Yet the tar ponds, generally cong ceded to be one of the worst toxic a waste sites in North America, are “ only one sign of the awful trade-off Sydney has made for jobs. Upstream from the tar ponds, just west of Frederick Street, stands the abandoned plant where Sydney Steel Corp. once baked coal to make coke for firing its steel mills. Shut down since 1988, the 120-hectare site is polluted, scientists estimate, to a depth of 24 m, with tar, ammonia, light oils, benzol, ammonium sulphate and other byproducts from the plant’s century of operation. And no one knows how many tonnes of toxins sit in the 160 km of unmapped pipes still buried beneath the surface.

The picture is no prettier farther to the west. Above the old coke ovens plant, crowned by a handful of rickety wooden houses, looms the city’s landfill—60 hectares of waste, in places 60-m deep, accumulated after a century of uncontrolled dumping. “Sydney makes Love Canal look small and manageable by comparison,” says Elizabeth May, executive director of the Sierra Club of Canada, referring to the 40,000-tonne toxic site in New Jersey that became a byword for chemical pollution in the mid-1980s. “It is a much greater risk to public health.”

That, of course, is the ultimate worry. Nova Scotia’s cancer rate is the highest of any province in Canada, and mounting evidence suggests Sydney may be the big reason for that. A Health Canada study released last September concluded that in industrial Cape Breton—Sydney and the surrounding coal and steel towns of Glace Bay, New Waterford and Dominion—the death rate from cancer and other diseases is 16-per-cent higher than the national average. In November, a 1989-1995 study by scientists at Halifax’s Dalhousie University showed that residents of Sydney had an almost 50-per-cent higher risk of developing cancer than people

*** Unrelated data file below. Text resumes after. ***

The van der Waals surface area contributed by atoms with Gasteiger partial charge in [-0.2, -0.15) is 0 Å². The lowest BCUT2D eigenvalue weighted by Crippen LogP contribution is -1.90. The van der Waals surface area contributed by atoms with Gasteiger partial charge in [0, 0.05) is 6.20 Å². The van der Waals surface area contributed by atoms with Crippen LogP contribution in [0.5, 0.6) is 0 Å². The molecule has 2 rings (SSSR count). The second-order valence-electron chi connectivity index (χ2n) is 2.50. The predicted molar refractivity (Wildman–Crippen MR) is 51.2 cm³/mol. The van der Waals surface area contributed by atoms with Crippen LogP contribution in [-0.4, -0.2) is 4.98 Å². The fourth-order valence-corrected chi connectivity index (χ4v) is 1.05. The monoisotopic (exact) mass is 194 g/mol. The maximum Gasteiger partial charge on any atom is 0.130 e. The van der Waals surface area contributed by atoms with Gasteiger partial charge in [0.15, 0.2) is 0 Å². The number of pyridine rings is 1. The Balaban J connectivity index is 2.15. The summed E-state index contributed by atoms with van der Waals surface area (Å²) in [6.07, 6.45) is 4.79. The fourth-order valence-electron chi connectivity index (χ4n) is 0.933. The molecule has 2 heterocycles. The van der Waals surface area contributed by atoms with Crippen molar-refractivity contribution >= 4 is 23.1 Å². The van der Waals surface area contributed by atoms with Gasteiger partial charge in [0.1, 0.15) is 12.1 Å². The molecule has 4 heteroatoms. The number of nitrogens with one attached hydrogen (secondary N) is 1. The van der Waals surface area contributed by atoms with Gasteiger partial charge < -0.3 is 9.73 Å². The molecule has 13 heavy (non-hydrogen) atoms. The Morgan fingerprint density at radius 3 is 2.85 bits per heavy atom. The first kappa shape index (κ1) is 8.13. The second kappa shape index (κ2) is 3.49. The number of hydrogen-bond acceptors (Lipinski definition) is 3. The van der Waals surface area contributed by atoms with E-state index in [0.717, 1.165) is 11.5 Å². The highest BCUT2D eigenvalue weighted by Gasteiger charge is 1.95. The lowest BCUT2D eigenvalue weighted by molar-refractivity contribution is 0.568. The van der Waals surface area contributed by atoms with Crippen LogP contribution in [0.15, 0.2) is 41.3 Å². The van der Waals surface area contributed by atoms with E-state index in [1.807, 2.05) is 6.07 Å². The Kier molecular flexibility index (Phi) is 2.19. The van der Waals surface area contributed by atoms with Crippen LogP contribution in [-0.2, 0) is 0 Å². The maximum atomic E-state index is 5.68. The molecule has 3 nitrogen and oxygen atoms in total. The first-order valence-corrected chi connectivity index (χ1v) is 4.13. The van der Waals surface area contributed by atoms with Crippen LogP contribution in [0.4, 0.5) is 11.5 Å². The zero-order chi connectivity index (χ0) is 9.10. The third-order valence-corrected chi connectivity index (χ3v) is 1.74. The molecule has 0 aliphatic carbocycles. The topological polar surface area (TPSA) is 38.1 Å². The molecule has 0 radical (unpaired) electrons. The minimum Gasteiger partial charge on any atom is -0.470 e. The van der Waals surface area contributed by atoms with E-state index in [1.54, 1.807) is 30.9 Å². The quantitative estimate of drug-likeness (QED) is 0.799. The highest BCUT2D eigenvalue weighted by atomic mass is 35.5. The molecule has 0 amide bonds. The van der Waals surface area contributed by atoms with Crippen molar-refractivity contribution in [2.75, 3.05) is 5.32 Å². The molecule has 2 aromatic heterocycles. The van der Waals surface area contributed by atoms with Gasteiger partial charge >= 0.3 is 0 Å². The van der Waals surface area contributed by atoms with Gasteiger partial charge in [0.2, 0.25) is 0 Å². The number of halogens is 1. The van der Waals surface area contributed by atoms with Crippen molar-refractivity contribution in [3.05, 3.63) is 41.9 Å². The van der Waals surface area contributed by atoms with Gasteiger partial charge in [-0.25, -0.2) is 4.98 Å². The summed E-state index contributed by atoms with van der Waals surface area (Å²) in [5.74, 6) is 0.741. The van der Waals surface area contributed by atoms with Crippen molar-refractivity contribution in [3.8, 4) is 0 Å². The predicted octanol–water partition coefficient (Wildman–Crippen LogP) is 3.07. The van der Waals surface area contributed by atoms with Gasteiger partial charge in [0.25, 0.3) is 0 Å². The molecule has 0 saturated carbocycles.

living in the rest of the province. Particularly striking, according to Judy Guernsey, the epidemiologist who headed the study, was the high rate of stomach cancer. (Other studies have shown a connection between exposure to polycyclic aromatic hydrocarbons—found in abundance in the sludge of the tar ponds—and stomach cancer.)

Generally, though, scientists have been unwilling to make a direct link between the toxic mess in the middle of Sydney and disease. Moreover, in 1985, the Nova Scotia government—which owns Sydney Steel Corp.—asked the provincial department of health to conduct a study, which concluded that the cancer risk in Cape Breton was largely due to lifestyle. The report said Cape Bretoners were putting themselves at risk by drinking too much, smoking, getting too little exercise and eating unhealthy foods. All the same, Andrew Padmos, Nova Scotia’s newly appointed commissioner for cancer care, has asked two respected Ontario researchers to study the incidence of cancer in the province.

Many Frederick Street residents say they already know the answer. They had long suspected the coke ovens were making them sick. Any doubts were erased in May, 1997, when workers from the Joint Action Group, covered head-to-toe in white environmental safety suits, suddenly appeared and placed a sign warning “Human health hazard” on the fence around the site. That June, as part of the first stages of a cleanup, workers began excavating heaps of coal slag surrounding the plant. Suddenly, says Juanita McKenzie, a 12-year Frederick Street resident, it seemed as if everyone was fighting constant nausea, ear and kidney infections and perplexing respi-

ratory ailments. McKenzie’s daughter Michelle, who is 18, began passing blood in her urine; her husband, Richard, who had recently suffered a heart attack, was twice hospitalized for respiratory problems and put on oxygen.

Last April, McKenzie called a meeting of local residents, where Ouellette rose to speak about the yellow ooze that had recently appeared near the brook by her house. On May 3, after the residents demanded action, Environment Canada conducted tests that showed concentrations of arsenic 17 times higher than federally acceptable levels, as well as other chemicals. Nevertheless, last August, Cantox Environmental Inc., a consulting company hired by the Nova Scotia government, concluded there were no long-term adverse health effects from the chemicals found near Frederick Street. Some of the families have since hired a lawyer to investigate the possibility of legal action. “My friends and neighbors are dying,” laments McKenzie, one of those seeking legal action. “Something has to happen now.”

Any long-term solution, though, is up to the Joint Action Group—and, by extension, Ottawa, which will have to fund most of the mammoth cleanup. Carl Buchanan, chairman of the action group, says trying to pin the government down to a particular level of funding would at this point be a mistake, since no one yet knows how large the total bill will be. But Buchanan has confidence that the money will be there. “We have no reason to think we have anything but full backing,” he says. Among worried Sydney residents, there is considerably more skepticism—especially after decades of enduring the toxic mess in their backyard. □